How the V&A’s Collections Inspired Tim Walker’s New Exhibition

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Tim Walker, Cloud 9, Radhika Nair. Fashion: Halpern and Dolce & Gabbana. Pershore, Worcestershire, 2018© Tim Walker Studio

From an embroidered casket from the 17th century to an 18th-century lacquered snuffbox, Tim Walker: Wonderful Things features ten new series of photographs draw on objects from the V&A’s archive

Since the V&A revealed that Tim Walker: Wonderful Things would be the British photographer’s biggest exhibition yet, his fans have been waiting with bated breath for it to open. While there is a retrospective section at the beginning of the exhibition, which finally opens tomorrow, the majority of the show is focused on his new work: namely, ten new series created specifically for the exhibition. 

Walker was invited to pick ten objects from the V&A’s collections and make a series of images inspired by each one. Wonderful Things, therefore, features over 150 new photographs. “I spent a lot of time in what they call the archive at the V&A, in each different department with the curators. It was extraordinary, such a privilege and an education,” says the photographer, speaking to AnOther for our A/W19 issue. “So I just floated down those corridors, completely serendipitous; I spent a year, if not longer, wandering around. I went on this massive snoop, looking at everything. I then spent a year making photographs inspired by these objects.”

Shona Heath, the set designer and longtime collaborator of Walker’s, has designed the exhibition, creating immersive sets for each section, which offer an insight into the objects chosen by Walker and his subsequent photographs – from a ‘Chapel of Nudes’ (complete with a latex curtain at its entrance) dedicated to his recent exploration of the subject, to a giant scroll bearing Walker-lensed shots taped together, emulating a photograph of the Bayeux Tapestry. Here, we take a closer look at five of the objects Walker was drawn to from the V&A’s collections.

An embroidered casket from the 17th century

Walker expanded on how he was struck by this casket, created by a 15-year-old girl in around 1675, in AnOther Magazine A/W19. “That object pulsates with privacy and intimacy and detail,” he says. “It intrigues me because of time – because it’s so long ago and the amount of time people had, that a 15-year-old was that industrious and created this secret world for herself. It’s a very charged thing.” The subsequent shoot saw Heath recreate the casket’s intricate glass garden, and Walker shot James Spencer – “he’s very much about private worlds,” says Walker – presiding over the space in the place of the 17th-century teenager.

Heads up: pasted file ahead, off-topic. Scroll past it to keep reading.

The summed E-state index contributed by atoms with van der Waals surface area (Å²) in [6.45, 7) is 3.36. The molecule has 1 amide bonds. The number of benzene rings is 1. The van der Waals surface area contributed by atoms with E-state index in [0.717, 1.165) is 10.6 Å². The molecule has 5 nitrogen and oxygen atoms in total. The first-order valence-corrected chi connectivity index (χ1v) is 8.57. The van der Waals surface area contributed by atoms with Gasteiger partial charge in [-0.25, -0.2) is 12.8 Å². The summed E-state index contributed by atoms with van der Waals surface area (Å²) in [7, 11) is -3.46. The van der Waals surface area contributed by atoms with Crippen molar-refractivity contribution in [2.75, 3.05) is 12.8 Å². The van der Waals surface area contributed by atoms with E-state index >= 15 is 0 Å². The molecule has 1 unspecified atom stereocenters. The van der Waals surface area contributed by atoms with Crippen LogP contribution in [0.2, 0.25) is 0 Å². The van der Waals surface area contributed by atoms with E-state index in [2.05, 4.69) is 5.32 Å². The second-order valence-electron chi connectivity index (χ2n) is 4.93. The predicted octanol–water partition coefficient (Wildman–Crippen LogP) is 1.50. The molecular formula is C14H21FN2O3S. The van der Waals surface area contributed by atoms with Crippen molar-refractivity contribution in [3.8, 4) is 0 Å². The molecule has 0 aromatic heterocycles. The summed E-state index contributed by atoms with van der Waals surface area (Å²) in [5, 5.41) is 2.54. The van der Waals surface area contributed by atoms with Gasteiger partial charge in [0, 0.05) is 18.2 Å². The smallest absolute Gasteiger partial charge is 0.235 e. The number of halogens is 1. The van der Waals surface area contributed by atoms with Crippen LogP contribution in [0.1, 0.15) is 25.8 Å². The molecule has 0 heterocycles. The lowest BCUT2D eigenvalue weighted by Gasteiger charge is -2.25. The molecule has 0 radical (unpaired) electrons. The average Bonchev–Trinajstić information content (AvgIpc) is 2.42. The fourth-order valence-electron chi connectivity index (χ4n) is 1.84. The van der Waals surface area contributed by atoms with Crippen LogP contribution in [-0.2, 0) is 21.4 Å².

Stained glass windows from 16th-century Germany

A recreated chapel is one of the first sections you encounter in the exhibition. A scene of quiet domesticity depicted in a stained glass window dating back to 1520 struck Walker, and the subsequent photo shoot took cues from its striking colours: red, in particular, was chosen to recreate the feeling of warmth in the window scene, as the colour reminds Walker of his mother and childhood family home.

Aubrey Beardsley’s The Peacock Skirt

“I’ve always been seduced by the inky blackness, confidence and eroticism of Aubrey Beardsley’s illustrations,” says Walker. “I’ve known his work for years, but when I saw the prints close up, I could visualise them as photographs immediately.” Capturing the model Duckie Thot with her own shadow trailing around her sweeping figure, Walker paid homage to Beardsley’s daring works.

A watercolour of Krishna and Indra from 1590

Walker took advantage of a British summer heatwave in creating photographs inspired by the vibrancy of Indian storytelling, as seen in a vivid watercolour depicting an episode in the life of the Hindu god Krishna. Taking to the fields of Worcestershire, filled at that time with delphiniums, Walker photographed a glittering group of models in kaleidoscopic colours, echoing the watercolour’s colourful energy.

An 18th-century lacquered snuffbox

“As soon as I saw this [snuffbox] with a dragon on it, I visualised an empress walking her pet dragon at night and picking a flower that only blooms at full moon,” Walker explains of how a diminutive and intricately carved snuffbox sparked a darkly romantic, UV-lit photo shoot with model Ling Ling. In a section entitled Lil’ Dragon, the set that houses the images in Wonderful Things echoes this brooding atmosphere.

Tim Walker: Wonderful Things is at the Victoria & Albert Museum, London, from September 21, 2019 – March 8, 2020.